Join a choirJoining a choir is a great way to hone your singing ability as part of a group. You will have the opportunity to learn about music, scales and harmonization, and you’ll be given the chance to practice and perform on a regular basis. Being part of a choir is also a great way to discover your strengths and weaknesses as a singer, enhancing your strengths and working on your weaknesses within the relative safety of a larger group. As you develop your skills, you may even be asked to perform solos or work as part of a smaller singing group.
There are lots of choirs you could join as a child – schools, churches and city arts programs often sponsor children’s choirs, so ask your parents to help you find a reputable choir within your area.
Take singing lessonsWhen you learn an instrument, one of the best ways to learn is to take lessons, and it’s no different when you want to become a singer. Think of your voice as an instrument. Just because it’s a part of you, doesn’t mean you automatically know how to use it to the best of your ability. Singing instructors can give you specific, one-on-one instruction designed to help you hone and manipulate your voice. Even singers with a vast amount of natural talent can benefit from singing lessons because instructors know how to push a singer’s talents even farther.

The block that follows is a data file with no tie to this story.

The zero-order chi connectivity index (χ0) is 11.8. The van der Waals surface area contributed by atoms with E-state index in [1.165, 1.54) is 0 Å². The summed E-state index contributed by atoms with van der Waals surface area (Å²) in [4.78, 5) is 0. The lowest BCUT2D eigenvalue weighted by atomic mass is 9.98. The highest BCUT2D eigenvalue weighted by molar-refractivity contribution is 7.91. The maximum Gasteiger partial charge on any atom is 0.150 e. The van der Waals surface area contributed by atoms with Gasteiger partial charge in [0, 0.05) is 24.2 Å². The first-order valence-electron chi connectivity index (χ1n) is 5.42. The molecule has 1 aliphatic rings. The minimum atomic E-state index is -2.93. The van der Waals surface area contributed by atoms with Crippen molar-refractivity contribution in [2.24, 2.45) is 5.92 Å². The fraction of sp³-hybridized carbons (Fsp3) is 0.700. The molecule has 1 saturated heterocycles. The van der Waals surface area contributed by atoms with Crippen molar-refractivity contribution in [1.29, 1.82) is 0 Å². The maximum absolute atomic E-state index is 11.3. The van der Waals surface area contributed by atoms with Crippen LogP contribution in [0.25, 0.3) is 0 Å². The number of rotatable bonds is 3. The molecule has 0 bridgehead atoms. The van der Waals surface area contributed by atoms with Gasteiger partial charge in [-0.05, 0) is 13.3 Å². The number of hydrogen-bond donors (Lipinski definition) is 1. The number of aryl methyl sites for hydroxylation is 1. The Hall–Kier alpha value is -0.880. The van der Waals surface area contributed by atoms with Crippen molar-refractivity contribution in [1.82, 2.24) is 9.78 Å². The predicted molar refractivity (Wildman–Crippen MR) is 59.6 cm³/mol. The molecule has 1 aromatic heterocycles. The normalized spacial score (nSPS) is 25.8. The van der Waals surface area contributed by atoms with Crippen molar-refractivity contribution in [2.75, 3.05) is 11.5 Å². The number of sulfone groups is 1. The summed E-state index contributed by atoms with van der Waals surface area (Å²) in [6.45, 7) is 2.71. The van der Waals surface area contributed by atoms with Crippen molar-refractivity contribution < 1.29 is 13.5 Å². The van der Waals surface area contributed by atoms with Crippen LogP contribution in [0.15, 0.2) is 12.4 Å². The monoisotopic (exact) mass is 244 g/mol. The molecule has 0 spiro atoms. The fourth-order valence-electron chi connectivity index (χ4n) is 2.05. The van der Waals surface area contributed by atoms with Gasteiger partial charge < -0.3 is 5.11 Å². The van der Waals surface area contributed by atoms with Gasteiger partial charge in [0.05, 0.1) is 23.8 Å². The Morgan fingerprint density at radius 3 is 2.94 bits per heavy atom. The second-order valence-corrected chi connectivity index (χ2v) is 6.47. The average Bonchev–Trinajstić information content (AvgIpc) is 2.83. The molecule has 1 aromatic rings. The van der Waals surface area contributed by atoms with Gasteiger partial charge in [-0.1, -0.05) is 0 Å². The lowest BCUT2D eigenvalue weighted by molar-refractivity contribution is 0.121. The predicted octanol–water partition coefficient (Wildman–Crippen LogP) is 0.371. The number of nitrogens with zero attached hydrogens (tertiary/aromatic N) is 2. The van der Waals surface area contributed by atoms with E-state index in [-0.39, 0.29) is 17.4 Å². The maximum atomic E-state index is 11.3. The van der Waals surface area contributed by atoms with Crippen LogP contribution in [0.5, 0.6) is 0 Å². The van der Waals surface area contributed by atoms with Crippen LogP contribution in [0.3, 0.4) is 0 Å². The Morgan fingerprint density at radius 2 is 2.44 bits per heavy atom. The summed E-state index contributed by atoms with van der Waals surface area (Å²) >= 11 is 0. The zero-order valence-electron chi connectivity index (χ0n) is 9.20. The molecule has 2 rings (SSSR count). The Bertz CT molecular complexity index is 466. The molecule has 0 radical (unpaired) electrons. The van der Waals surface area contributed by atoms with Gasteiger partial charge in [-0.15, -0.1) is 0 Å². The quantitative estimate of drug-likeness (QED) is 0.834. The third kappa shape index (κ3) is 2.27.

Look for opportunities to performBeing a child singer requires much more than simply singing. You have to be able to perform in front of a crowd, and in some cases, you may need to play an instrument, dance or engage the crowd at the same time. If you’ve ever watched American Idol or The Voice, you know that singers who are comfortable performing are the ones who usually go the farthest. So, sign up for talent shows and offer to sing at retirement homes every chance you get. And, record your performances. You can watch them back and identify areas of improvement which will only serve to take your skill to the next level.
Send out demosWhen you feel you’re truly ready, post a few videos of yourself singing online and start sending out demo tapes to recording studios. It’s a rough business that’s filled with rejection, so prepare yourself for a few “no’s,” but don’t let that stop you from trying.
by Laura Williams